Rand Paul and Bipartisan Allies Want to Give Judges More Say in Sentencing

"Get politicians out of the way and let judges judge," as bill co-sponsor Sen. Patrick Leahy put it.



This week Sen. Rand Paul (R-Ky.) and Sen. Patrick Leahy (D-Vt.) reintroduced a sentencing-reform bill that would give federal judges more discretion in handing out punishments. As it stands, mandatory minimum sentencing laws require judges to sentence individuals in a paint-by-the-numbers way, with no regard for mitigating circumstances. Under Paul and Leahy's "Justice Safety Valve Act," existing mandatory minimum laws would remain intact, but federal judges would have the authority to ignore them, more or less. 

A companion bill, which also has bipartisan support, was introduced in the House by Reps. Thomas Massie (R-Ky.) and Bobby Scott (D-Va.). 

Mandatory minimums were initially conceived of as a way to bring more fairness to sentencing: you do X crime, you get Y punishment, no exceptions. Deferring to the discretion of judges was seen as too risky, too rife with potential for bias. But in practice, mandatory minimums still reflect ample (racial, class, and cultural) biases, since lawmakers had to choose which crimes get mandatory minimums, and what those minimums would be. Unsurprisingly, drug-related offenses are among those most likely to come with harsh mandatory minimums (with crack users long subject to longer minimums than users of cocaine).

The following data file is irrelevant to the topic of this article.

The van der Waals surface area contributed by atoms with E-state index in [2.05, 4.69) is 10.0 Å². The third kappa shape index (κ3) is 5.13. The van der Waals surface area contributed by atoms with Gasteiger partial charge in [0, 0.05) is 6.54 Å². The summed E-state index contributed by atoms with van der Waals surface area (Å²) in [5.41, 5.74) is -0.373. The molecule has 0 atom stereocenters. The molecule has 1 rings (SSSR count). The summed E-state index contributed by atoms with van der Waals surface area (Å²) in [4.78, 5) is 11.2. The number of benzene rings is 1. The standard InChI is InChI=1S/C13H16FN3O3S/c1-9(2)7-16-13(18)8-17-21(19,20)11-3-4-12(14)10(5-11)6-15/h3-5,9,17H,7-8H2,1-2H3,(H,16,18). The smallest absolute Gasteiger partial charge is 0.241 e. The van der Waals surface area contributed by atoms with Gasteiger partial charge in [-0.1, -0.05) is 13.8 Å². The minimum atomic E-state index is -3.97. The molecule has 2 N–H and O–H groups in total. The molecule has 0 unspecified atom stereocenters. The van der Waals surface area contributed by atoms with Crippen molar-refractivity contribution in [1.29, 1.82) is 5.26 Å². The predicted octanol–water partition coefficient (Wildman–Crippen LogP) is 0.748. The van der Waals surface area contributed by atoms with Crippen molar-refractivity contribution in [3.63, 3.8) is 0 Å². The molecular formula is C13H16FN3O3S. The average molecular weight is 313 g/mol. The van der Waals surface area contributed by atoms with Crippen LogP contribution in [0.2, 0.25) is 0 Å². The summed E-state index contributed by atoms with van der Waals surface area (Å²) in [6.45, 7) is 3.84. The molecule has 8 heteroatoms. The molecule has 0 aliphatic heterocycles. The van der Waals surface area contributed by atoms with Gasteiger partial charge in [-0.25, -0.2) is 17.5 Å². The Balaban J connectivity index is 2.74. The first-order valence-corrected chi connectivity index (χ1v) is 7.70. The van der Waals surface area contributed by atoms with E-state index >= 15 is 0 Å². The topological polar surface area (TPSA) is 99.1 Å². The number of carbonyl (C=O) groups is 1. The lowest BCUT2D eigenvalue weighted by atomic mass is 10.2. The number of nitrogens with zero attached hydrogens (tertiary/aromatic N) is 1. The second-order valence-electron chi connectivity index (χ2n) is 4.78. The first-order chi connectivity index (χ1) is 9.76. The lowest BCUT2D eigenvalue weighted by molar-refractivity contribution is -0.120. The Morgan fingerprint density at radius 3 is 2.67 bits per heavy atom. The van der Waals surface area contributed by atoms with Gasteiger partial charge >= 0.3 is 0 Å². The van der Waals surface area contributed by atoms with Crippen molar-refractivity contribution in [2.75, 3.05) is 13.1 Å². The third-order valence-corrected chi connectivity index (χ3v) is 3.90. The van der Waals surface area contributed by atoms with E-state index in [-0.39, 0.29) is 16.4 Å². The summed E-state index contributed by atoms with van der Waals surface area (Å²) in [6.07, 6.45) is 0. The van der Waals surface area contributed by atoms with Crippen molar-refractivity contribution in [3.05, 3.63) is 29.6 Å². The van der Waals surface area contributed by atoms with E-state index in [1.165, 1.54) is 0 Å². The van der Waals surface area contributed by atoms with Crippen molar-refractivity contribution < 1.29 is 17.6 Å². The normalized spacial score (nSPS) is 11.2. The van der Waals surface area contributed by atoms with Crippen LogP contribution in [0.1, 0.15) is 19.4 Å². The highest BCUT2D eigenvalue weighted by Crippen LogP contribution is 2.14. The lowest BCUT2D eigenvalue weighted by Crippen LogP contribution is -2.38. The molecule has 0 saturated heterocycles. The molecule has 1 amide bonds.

"These sentences disproportionately affect minorities and low-income communities, while doing little to keep us safe," Paul said.

They have done remarkably well at swelling federal prisions, however. "Since mandatory sentencing began, America's prison population has quadrupled, to 2.4 million," said Paul. "America now jails a higher percentage of its citizens than any other country due to mandatory minimum sentences." 

Reforming sentencing laws is not only the right thing to do, it will save us money, according to Paul and Leahy. "This bill offers a simple solution. Get politicians out of the way and let judges judge," Sen. Leahy said.

But not everyone in Congress is enthusiastic about abandoning "tough-on-crime" policies and rhetoric. "It remains unclear if sentencing reform will gain enough traction to clear opposition from several prominent members of the Senate Republican Conference," writes David McCabe at The Hill.